Well, about two weeks ago, a closely followed University of Michigan survey showed that consumer sentiment hit a record low. In fact, this was the lowest recorded level that the survey had ever yielded since it began 70 years ago. This was a 14.4% drop since May, and one of the biggest drivers of that uncertainty was, of course, high levels of inflation. Perhaps most alarmingly, 79% of those who responded said that they expected these hard times to continue. This is also the highest response rate since the 2008 financial crisis.
Not long after these numbers from the University of Michigan were released, we also had consumer confidence numbers coming from the Conference Board Index, which also showed a fall. This is important because confidence will impact consumer spending. If you’re concerned about your future earnings potential, you won’t be spending as much, which is only logical. Consumer confidence and spending, one of the largest contributors to GDP, aren’t looking too hot for Q2. But what are the other factors?
Another contributor to the GDP stats is, of course, manufacturing. While its share of US GDP has been declining over the last 30 years, it still accounts for more than 10%. How has manufacturing output been looking over the past few months? Well, not too good. According to some PMI data, for those who don’t know, a purchasing manager’s index, or PMI, is a survey that’s sent out to senior executives at large companies across the U.S. It basically amalgamates things like new orders, inventory levels, production, supplier deliveries, and employment into a single index.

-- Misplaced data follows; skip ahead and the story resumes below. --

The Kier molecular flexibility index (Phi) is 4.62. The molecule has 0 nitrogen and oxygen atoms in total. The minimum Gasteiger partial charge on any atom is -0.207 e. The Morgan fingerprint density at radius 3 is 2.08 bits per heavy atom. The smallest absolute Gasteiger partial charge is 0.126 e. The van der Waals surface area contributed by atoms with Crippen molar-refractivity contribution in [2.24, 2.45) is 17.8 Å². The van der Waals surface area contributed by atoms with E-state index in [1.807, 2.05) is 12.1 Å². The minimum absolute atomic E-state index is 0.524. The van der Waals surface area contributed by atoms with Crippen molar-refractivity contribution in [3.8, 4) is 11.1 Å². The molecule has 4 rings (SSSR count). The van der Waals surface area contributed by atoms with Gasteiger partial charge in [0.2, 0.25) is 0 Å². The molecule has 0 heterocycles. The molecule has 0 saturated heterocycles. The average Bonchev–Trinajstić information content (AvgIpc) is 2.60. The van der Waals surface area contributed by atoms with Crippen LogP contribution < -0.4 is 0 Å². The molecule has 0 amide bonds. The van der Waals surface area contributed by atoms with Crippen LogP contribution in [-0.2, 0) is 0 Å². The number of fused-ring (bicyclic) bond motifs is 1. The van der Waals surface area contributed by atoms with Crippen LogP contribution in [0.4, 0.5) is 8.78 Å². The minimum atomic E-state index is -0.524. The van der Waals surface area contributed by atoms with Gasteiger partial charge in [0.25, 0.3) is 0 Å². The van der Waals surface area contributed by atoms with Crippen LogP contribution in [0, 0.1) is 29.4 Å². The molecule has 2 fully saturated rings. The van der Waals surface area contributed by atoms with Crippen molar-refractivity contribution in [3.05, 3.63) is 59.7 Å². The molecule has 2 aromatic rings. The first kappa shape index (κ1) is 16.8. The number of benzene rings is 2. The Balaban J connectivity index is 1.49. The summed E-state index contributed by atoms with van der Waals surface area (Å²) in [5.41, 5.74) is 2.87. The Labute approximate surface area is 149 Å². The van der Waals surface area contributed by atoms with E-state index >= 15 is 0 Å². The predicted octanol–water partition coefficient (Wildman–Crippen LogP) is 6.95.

On Friday, the Institute of Supply Management released its ism manufacturing index. It showed that factory activity slowed more than expected in June and is at a two-year low. There was also more PMI data coming from the likes of S&P, with its own manufacturing PMI. The index was at 52.7, which had fallen considerably since a reading of 57 in May. This was also the lowest the index had been since June 2020, when we were nearing peak COVID concerns.